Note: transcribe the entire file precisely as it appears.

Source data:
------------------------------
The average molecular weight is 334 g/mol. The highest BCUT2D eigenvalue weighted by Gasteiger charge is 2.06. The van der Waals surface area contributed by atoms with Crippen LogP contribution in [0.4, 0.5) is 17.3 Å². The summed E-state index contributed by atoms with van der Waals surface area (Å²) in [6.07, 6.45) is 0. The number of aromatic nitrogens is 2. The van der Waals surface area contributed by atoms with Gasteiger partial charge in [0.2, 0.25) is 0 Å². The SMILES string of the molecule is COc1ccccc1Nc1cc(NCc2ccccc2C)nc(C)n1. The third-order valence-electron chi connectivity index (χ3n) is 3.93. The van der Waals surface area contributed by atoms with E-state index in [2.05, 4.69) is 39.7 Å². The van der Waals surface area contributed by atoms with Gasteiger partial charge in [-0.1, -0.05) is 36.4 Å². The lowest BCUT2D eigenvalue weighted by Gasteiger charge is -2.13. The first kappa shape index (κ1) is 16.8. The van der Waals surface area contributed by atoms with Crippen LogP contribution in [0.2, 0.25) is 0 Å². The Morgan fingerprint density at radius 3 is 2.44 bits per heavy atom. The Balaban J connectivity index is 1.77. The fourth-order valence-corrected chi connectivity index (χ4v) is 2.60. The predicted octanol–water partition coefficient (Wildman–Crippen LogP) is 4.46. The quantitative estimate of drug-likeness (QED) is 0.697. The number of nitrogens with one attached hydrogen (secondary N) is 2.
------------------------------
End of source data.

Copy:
The average molecular weight is 334 g/mol. The highest BCUT2D eigenvalue weighted by Gasteiger charge is 2.06. The van der Waals surface area contributed by atoms with Crippen LogP contribution in [0.4, 0.5) is 17.3 Å². The summed E-state index contributed by atoms with van der Waals surface area (Å²) in [6.07, 6.45) is 0. The number of aromatic nitrogens is 2. The van der Waals surface area contributed by atoms with Gasteiger partial charge in [0.2, 0.25) is 0 Å². The SMILES string of the molecule is COc1ccccc1Nc1cc(NCc2ccccc2C)nc(C)n1. The third-order valence-electron chi connectivity index (χ3n) is 3.93. The van der Waals surface area contributed by atoms with E-state index in [2.05, 4.69) is 39.7 Å². The van der Waals surface area contributed by atoms with Gasteiger partial charge in [-0.1, -0.05) is 36.4 Å². The lowest BCUT2D eigenvalue weighted by Gasteiger charge is -2.13. The first kappa shape index (κ1) is 16.8. The van der Waals surface area contributed by atoms with Crippen LogP contribution in [0.2, 0.25) is 0 Å². The Morgan fingerprint density at radius 3 is 2.44 bits per heavy atom. The Balaban J connectivity index is 1.77. The fourth-order valence-corrected chi connectivity index (χ4v) is 2.60. The predicted octanol–water partition coefficient (Wildman–Crippen LogP) is 4.46. The quantitative estimate of drug-likeness (QED) is 0.697. The number of nitrogens with one attached hydrogen (secondary N) is 2.